Start the decade right

Be true to your work, your word, and your friend.
– Henry David Thoreau

Well, now the holidays are truly behind us, and this is the week where reality sets in for everybody.

No more family (which might be a relief?), no more parties, no more presents. Just…daily life. And, in my opinion, this week is actually crucial to how the rest of your year goes. Why?

Because intentions and actions matter. No, I don’t subscribe to a mystical ‘universal law of attraction’–but I DO believe that how we act out what we intend sets a sub-conscious belief system in place which can have an impact for months at a time.

In other words–do what you *intend* to do this week, and it’ll be much easier to carry that forward into more of 2010.

At least, that’s been my experience.

What about you? Do you find the beginning of the year to be full of opportunity? Or is it full of discouragement? I’d be interested to hear your thoughts.

Well, for my staff and me…it’s certainly full of preparation! This is one of our most intense years of groundwork for tax season, simply because the tax code is getting even MORE complex. And, truly–it seems as if I write that *every* year…which isn’t a great sign for families who are wanting to do their own taxes!

Well, for those of you who want our help (and it’s the vast majority of our email contacts), I’ve got a special incentive for you at the end of this email…AND, I’ve got a handy little list of what you’ll need to bring in. It’s mostly complete, but there may be certain situations where we’ll need other documentation to get you even more deductions…but, of course, we’ll let you know about that should the situation arise!

Let me know your thoughts…and, of course, if you’d like to talk this over with us we DO have a couple slots left! Call or email soon, though!

“Real World” Personal Strategy
A Mostly-Complete List Of What You’ll Need At Tax Time
After putting together this list and looking at it, I’m aware that it can seem quite overwhelming. However–have no fear! This is not intended to drown you in paperwork, but instead to give you a handy guide to ensuring that we’re able to help you keep everything you deserve to keep under our tax code.

As you’re getting your information together, this will help you guide your process. And, even if for some strange reason you won’t be using our cost-effective services this year, feel free to use this list as a handy guide…

Personal Data
Social Security Numbers (including spouse and children)
Child care provider tax I.D. or Social Security Number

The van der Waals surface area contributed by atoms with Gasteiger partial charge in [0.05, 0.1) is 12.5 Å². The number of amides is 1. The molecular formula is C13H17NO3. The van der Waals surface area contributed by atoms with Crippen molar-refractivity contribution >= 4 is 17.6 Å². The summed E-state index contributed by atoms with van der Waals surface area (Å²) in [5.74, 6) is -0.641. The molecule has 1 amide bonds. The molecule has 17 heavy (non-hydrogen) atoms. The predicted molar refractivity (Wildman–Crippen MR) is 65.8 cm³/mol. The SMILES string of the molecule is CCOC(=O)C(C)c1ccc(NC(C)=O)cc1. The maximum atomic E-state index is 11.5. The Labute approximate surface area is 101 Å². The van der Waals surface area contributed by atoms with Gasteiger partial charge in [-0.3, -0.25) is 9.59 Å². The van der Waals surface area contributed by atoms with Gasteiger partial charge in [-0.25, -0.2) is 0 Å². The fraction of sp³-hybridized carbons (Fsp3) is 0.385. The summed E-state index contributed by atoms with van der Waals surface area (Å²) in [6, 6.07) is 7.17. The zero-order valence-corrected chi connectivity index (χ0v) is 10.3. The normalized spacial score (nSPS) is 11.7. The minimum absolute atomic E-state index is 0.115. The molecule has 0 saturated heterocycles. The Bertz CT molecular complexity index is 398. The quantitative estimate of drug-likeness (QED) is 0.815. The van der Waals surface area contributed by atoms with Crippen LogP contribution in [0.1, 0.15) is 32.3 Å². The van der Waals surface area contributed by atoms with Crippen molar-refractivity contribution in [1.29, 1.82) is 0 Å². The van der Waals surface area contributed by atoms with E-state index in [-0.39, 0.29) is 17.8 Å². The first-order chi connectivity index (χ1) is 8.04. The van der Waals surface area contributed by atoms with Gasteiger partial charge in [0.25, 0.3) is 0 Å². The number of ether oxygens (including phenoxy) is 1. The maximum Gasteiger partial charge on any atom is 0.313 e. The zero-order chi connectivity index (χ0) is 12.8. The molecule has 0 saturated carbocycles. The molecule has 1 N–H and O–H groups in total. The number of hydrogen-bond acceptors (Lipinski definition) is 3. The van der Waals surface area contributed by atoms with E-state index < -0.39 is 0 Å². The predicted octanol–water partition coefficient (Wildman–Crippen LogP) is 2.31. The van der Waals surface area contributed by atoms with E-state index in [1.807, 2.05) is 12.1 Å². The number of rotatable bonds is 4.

Employment & Income Data
W-2 forms for this year
Tax refunds and unemployment compensation: Form 1099-G
Miscellaneous income including rent: Form 1099-MISC
Partnership and trust income
Pensions and annuities
Alimony received
Jury duty pay
Gambling and lottery winnings
Prizes and awards
Scholarships and fellowships
State and local income tax refunds
Unemployment compensation

Homeowner/Renter Data
Residential address(es) for this year
Mortgage interest: Form 1098
Sale of your home or other real estate: Form 1099-S
Second mortgage interest paid
Real estate taxes paid
Rent paid during tax year
Moving expenses

Financial Assets
Interest income statements: Form 1099-INT & 1099-OID
Dividend income statements: Form 1099-DIV
Proceeds from broker transactions: Form 1099-B
Retirement plan distribution: Form 1099-R
Capital gains or losses

Financial Liabilities
Auto loans and leases (account numbers and car value) if vehicle used for business
Student loan interest paid
Early withdrawal penalties on CDs and other fixed time deposits

Automobiles
Personal property tax information
Department of Motor Vehicles fees

Expenses
Gifts to charity (receipts for any single donations of $250 or more)
Unreimbursed expenses related to volunteer work
Unreimbursed expenses related to your job (travel expenses, entertainment, uniforms, union dues, subscriptions)
Investment expenses
Job-hunting expenses
Education expenses (tuition and fees)
Child care expenses
Medical Savings Accounts
Adoption expenses
Alimony paid
Tax return preparation expenses and fees

Self-Employment Data
Estimated tax vouchers for the current year
Self-employment tax
Self-employment SEP plans
Self-employed health insurance
K-1s on all partnerships
Receipts or documentation for business-related expenses
Farm income

Deduction Documents
State and local income taxes
IRA, Keogh and other retirement plan contributions
Medical expenses
Casualty or theft losses
Other miscellaneous deductions

We hope this helps, and we look forward to seeing you this year!

Pam BritzStart the decade right